(Photo by David Bly)
Grasslands cover the eastern third of the Memorial, although some woody species such as desert broom and mesquite have invaded due to changes in the natural fire regime. The area north of the main park road is a mix of mostly native grass species while Lehmann lovegrass dominates much of the southeastern corner of the Memorial. This South African species was originally introduced in southern Arizona from the 1930's to the 1950's to prevent erosion, particularly along roadsides. It quickly adapted to the local climate and soils and spread rapidly to disturbed areas, especially where land had been degraded by overgrazing from cattle.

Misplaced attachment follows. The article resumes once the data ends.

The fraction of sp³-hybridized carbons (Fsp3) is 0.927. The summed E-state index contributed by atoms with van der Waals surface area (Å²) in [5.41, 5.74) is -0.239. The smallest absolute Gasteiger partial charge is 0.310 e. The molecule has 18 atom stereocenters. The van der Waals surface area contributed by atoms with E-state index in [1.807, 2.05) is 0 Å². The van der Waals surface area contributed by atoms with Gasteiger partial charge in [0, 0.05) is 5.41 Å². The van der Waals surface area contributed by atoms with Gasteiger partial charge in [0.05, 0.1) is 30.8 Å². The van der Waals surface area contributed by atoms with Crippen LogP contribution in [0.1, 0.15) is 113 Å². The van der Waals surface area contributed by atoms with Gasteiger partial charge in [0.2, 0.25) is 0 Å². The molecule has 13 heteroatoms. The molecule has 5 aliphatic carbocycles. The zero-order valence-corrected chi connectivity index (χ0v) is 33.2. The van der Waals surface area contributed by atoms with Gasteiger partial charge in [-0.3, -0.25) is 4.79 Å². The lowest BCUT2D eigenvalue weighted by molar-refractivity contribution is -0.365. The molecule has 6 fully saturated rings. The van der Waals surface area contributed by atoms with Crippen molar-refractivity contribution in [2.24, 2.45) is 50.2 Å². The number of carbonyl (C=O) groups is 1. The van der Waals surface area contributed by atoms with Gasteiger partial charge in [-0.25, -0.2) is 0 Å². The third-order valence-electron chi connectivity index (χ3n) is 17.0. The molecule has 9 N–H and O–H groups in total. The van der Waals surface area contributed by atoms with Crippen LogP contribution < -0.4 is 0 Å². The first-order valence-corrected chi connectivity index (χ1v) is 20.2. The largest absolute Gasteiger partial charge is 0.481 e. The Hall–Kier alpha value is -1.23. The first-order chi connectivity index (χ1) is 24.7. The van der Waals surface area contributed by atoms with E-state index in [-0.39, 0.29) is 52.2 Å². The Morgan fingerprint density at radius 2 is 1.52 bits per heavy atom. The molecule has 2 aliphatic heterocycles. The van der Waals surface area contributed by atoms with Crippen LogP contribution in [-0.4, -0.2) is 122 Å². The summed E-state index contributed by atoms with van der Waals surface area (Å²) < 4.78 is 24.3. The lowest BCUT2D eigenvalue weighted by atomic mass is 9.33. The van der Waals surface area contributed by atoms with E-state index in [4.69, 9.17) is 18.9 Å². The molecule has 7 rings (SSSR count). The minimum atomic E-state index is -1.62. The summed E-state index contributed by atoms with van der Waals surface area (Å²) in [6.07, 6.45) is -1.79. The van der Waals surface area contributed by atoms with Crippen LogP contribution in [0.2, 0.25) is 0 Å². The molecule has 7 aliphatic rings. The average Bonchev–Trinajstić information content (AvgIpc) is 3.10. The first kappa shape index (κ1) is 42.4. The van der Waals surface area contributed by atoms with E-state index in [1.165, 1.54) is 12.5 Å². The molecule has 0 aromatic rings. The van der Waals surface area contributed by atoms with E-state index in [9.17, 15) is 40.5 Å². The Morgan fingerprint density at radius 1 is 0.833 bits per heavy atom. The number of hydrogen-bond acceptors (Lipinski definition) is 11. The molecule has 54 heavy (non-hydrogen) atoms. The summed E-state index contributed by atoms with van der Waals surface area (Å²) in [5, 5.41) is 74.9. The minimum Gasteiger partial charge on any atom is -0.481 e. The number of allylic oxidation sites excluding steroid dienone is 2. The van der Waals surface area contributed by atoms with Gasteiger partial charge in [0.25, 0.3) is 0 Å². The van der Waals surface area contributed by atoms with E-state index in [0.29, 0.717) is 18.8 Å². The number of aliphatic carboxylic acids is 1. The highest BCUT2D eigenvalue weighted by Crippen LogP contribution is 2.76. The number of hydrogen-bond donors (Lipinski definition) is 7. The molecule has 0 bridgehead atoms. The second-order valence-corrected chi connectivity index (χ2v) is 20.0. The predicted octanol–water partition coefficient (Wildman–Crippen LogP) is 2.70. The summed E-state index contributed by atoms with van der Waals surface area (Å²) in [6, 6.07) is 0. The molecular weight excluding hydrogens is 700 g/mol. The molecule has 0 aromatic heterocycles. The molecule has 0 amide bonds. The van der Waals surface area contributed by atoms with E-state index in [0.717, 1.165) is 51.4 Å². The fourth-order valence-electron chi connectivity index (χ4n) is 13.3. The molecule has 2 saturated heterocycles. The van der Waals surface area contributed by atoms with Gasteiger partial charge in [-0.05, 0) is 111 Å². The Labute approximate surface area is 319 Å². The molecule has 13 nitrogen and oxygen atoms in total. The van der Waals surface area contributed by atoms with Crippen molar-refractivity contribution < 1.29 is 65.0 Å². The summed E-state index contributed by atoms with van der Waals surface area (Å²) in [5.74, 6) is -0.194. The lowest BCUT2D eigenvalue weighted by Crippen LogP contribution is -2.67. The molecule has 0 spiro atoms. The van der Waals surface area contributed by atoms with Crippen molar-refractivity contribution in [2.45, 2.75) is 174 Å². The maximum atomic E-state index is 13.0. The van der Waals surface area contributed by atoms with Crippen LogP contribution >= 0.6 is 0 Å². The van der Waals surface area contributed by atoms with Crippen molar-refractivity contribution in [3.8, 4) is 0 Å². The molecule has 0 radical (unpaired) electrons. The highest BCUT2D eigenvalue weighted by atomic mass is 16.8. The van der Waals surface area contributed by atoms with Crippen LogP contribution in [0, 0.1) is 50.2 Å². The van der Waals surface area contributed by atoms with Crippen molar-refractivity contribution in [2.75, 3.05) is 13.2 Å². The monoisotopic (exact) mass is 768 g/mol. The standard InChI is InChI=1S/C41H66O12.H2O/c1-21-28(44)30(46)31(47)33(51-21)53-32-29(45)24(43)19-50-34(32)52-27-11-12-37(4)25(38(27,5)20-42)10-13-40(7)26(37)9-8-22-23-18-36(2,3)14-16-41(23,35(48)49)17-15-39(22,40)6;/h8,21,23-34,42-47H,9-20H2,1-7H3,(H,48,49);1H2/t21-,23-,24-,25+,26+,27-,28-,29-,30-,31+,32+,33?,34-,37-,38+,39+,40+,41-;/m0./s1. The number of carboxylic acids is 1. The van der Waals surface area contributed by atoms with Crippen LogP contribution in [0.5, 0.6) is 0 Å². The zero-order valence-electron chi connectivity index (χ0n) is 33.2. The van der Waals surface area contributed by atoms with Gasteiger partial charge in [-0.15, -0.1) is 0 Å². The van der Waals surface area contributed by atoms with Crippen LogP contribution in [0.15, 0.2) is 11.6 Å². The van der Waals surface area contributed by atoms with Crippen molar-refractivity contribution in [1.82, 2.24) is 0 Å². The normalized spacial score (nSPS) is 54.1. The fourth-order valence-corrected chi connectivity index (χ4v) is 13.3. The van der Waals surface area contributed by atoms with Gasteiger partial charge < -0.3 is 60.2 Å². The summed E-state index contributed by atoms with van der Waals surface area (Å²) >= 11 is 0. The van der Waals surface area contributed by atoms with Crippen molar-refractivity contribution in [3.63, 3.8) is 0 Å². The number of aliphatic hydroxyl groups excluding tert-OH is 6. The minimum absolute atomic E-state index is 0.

Did You Know?
At Coronado National Memorial, endangered Lesser Long-nosed bats use natural limestone caves and cave-like mines as their homes for part of the year. Bat-gates, a special type of fencing installed by biologists, prevent humans and predators from disturbing their habitat. Bats can fly right through!